INCORPORATION BY REFERENCE
The State Constitution provides that “[n]o rule or regulation made by any state department, board, bureau, officer, authority or commission… shall be effective until it is filed in the office of the department of state.” New York State Constitution, Article IV, § 8; Jones v. Smith, 64 N.Y.2d 1003, 489 N.Y.S.2d 50.
As an alternative to inserting lengthy passages from, or the entire text of, publications into the body of a “rule or regulation” (these terms are used interchangeably), a state agency may incorporate material into a rule by referencing specifically identified material in the body of the rule. Since material incorporated by reference is considered a part of the regulation, the failure to either file such material with this Department when filing a Notice of (Rule) Adoption or to otherwise properly incorporate referenced material may result in the invalidation of the regulation. New York State Coalition of Public Employers v. New York State Department of Labor, 60 N.Y.2d 789, 469 N.Y.S.2d 679; People v. Harris, 123 Misc.2d 989, 476 N.YS.2d 235.
Executive Law § 102, in pertinent part, provides:
“Any code, rule or regulation which includes in the text thereof any United States statute, or code, rule or regulation previously published in the code of federal regulations or in the federal register, or any previously published data, criteria, standards, specifications, techniques, illustrations or other information reasonably available to regulated parties, shall have set forth in its text a precise identification of such material, including but not limited to: applicable titles, dates, editions, page numbers, section numbers, and authors, the names and addresses of the publisher from whom a copy may be obtained, and the designated office or offices of the adopting agency at which such material is available for public inspection and copying.” § 102(1)(c);
“[n]o amendment to any material [incorporated by reference] shall be effective unless adopted in compliance with the applicable provisions of law and filed with the secretary of state pursuant to this section.” § 102(1)(d); and
“at the same time material [incorporated by reference] is filed with the secretary of state, an agency shall transmit a copy of all such material except material that is: (i) a United States statute or a code, rule or regulation published in the Code of Federal Regulations or in the Federal Register; or (ii) readily available without charge on the internet to the legislative library and, within each judicial department of the state, one court law library designated by the chief administrator of the courts; provided that for materials readily available on the internet, the agency shall identify the address at which such materials can be accessed.” § 102(4)(c).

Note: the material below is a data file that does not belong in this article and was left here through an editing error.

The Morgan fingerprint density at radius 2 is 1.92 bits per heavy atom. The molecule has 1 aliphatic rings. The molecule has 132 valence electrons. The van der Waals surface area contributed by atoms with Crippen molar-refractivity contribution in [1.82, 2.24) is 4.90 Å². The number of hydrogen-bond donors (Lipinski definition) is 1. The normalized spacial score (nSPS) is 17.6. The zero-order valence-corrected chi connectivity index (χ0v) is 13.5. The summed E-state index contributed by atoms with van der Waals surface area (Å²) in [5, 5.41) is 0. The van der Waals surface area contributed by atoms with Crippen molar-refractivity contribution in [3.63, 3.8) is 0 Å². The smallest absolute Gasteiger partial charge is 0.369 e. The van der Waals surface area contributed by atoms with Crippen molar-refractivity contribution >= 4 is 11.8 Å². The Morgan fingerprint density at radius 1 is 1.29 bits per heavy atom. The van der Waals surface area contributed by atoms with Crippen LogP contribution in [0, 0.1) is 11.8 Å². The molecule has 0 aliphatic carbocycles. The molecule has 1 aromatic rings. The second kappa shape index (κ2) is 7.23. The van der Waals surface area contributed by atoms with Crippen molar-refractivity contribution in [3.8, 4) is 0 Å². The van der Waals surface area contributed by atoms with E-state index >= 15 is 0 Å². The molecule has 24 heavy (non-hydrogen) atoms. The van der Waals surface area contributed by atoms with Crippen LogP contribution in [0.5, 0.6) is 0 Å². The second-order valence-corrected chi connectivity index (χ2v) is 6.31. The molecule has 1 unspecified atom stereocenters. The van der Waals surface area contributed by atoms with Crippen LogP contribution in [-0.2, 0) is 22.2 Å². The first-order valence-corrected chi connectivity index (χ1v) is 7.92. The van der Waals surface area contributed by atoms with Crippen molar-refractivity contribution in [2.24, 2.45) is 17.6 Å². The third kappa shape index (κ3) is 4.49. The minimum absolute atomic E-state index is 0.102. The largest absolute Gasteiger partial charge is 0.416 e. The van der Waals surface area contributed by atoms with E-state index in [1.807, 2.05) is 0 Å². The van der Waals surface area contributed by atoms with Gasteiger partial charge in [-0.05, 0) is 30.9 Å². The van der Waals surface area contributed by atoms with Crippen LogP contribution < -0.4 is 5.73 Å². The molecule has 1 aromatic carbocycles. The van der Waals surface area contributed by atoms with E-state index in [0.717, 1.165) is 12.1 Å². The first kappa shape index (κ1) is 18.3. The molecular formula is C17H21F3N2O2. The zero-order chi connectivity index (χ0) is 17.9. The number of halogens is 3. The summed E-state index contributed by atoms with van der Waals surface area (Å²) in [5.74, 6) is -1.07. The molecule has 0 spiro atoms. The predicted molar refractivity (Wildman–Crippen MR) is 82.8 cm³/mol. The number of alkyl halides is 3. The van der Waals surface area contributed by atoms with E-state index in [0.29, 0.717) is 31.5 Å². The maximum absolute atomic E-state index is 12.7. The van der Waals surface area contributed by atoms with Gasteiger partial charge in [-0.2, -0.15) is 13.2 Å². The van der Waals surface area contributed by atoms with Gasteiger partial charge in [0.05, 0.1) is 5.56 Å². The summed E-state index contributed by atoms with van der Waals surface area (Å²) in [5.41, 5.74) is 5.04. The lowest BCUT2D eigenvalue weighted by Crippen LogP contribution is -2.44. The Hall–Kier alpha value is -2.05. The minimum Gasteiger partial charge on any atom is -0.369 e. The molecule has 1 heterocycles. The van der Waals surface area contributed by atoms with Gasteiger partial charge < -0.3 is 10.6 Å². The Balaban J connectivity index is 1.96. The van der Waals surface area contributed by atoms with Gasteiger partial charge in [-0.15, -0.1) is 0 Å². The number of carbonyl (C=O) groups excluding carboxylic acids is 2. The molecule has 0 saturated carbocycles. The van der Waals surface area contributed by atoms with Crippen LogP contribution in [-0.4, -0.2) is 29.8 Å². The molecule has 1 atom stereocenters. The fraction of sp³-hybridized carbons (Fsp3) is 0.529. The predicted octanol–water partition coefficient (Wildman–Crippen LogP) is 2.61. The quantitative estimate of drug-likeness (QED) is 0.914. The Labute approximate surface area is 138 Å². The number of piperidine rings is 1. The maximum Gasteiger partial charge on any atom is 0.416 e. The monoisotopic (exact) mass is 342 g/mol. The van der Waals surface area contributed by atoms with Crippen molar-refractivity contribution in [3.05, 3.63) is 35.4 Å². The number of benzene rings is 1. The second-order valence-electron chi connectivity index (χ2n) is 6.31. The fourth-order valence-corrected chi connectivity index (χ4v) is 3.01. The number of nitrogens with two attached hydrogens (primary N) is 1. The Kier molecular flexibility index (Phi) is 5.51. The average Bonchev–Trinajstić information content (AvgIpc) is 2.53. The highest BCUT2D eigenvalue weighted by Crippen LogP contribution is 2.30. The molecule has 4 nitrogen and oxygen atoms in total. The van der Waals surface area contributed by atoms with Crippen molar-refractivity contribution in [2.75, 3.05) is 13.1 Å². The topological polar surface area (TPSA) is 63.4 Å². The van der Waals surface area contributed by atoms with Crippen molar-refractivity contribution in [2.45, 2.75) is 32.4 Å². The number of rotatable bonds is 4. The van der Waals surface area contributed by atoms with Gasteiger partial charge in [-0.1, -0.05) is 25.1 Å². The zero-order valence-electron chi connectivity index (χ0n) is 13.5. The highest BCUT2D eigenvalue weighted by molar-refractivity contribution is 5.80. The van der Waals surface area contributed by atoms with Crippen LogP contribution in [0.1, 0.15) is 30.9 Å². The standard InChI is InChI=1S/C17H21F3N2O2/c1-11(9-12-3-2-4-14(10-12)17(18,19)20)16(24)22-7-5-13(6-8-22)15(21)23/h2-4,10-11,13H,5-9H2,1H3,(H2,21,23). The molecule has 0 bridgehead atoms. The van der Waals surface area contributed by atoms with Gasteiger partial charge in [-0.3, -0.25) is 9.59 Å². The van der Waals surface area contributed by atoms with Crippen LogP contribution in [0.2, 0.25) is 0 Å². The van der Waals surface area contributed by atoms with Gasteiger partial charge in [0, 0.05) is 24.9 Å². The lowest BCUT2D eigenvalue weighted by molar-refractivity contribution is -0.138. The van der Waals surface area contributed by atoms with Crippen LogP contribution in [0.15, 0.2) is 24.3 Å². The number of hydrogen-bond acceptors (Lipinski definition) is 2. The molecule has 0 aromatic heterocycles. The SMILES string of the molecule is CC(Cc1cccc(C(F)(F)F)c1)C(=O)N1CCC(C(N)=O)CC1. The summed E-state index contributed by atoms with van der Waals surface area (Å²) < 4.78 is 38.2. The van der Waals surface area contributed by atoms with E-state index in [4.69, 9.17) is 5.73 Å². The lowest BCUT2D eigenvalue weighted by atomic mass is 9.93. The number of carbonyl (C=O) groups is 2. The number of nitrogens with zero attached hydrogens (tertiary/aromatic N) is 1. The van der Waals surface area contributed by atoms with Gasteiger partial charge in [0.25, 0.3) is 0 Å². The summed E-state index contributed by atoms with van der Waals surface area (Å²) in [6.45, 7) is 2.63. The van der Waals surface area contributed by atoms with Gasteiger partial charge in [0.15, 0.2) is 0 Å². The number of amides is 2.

While the above provisions of the Executive Law are self-explanatory, generally they are intended to require that material incorporated by reference is: definitively identified in the rule text, filed with rule adoptions that incorporate any such material, and reasonably available to regulated parties and the public. To help guarantee the availability of referenced material and an agency’s ability to comply with applicable provisions of law, it is advisable that an agency – early in the rulemaking process – insure that it will be able to produce sufficient copies of the referenced material or obtain a copyright release from the publisher authorizing the agency to reproduce the material as may be necessary.
Material incorporated by reference should also conform with 19 NYCRR § 261.6, which, in part, requires the adopting agency to file two hardcopies of all such material, along with an original and one copy of an “Incorporation by Reference Certification” (for each publication) signed by the General Counsel of the rule making agency. 19 NYCRR §§ 261.6(c), (d). Photocopies of referenced material, including material downloaded from the internet, is acceptable provided: the accompanying Certification indicates that material submitted to this Department is a true copy and that reproduction by the agency will not violate any copyright restrictions. Id.
Lastly, it is noted that material being incorporated by reference may itself incorporate material by reference. In such circumstances, a question may arise regarding the potential necessity of an agency to also specifically incorporate material that is referenced within material that is being incorporated by reference. This issue is not addressed in statute or published judicial opinion. Generally, however, it has been held that incorporating material by reference is necessary when the material would apprise an individual with the required notice to fully understand and comply with the rule. See People v. Attco Metals Industries, Inc., 122 Misc.2d 689, 471 N.Y.S.2d 498.
The Secretary of State is authorized to provide assistance to local governments and general information to the public pursuant to New York State Executive Law, Article 6-B. The information in this Memorandum is provided pursuant to that authorization, but is informal only and should not be construed as providing legal advice. Local governments and other persons or entities should consult with their own legal counsel for legal advice.
Updated: March 2021